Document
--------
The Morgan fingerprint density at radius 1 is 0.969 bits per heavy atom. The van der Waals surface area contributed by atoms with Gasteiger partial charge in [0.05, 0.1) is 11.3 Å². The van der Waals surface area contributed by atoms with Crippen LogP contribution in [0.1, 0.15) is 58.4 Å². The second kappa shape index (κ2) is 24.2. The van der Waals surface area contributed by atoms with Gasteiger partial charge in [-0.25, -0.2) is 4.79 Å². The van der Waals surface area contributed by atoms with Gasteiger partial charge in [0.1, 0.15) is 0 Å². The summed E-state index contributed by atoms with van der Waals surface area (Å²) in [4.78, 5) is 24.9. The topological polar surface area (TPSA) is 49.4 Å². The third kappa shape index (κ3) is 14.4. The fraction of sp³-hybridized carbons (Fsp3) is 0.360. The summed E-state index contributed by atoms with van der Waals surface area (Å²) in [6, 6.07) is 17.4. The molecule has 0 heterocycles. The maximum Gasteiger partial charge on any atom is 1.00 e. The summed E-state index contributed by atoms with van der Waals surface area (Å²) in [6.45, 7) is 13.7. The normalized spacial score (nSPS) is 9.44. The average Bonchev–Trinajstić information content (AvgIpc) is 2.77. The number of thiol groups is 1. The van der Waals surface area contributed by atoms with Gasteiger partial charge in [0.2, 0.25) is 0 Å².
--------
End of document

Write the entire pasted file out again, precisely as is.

The Morgan fingerprint density at radius 1 is 0.969 bits per heavy atom. The van der Waals surface area contributed by atoms with Gasteiger partial charge in [0.05, 0.1) is 11.3 Å². The van der Waals surface area contributed by atoms with Crippen LogP contribution in [0.1, 0.15) is 58.4 Å². The second kappa shape index (κ2) is 24.2. The van der Waals surface area contributed by atoms with Gasteiger partial charge in [-0.25, -0.2) is 4.79 Å². The van der Waals surface area contributed by atoms with Gasteiger partial charge in [0.1, 0.15) is 0 Å². The summed E-state index contributed by atoms with van der Waals surface area (Å²) in [4.78, 5) is 24.9. The topological polar surface area (TPSA) is 49.4 Å². The third kappa shape index (κ3) is 14.4. The fraction of sp³-hybridized carbons (Fsp3) is 0.360. The summed E-state index contributed by atoms with van der Waals surface area (Å²) in [6, 6.07) is 17.4. The molecule has 0 heterocycles. The maximum Gasteiger partial charge on any atom is 1.00 e. The summed E-state index contributed by atoms with van der Waals surface area (Å²) in [6.45, 7) is 13.7. The normalized spacial score (nSPS) is 9.44. The average Bonchev–Trinajstić information content (AvgIpc) is 2.77. The number of thiol groups is 1. The van der Waals surface area contributed by atoms with Gasteiger partial charge in [0.2, 0.25) is 0 Å².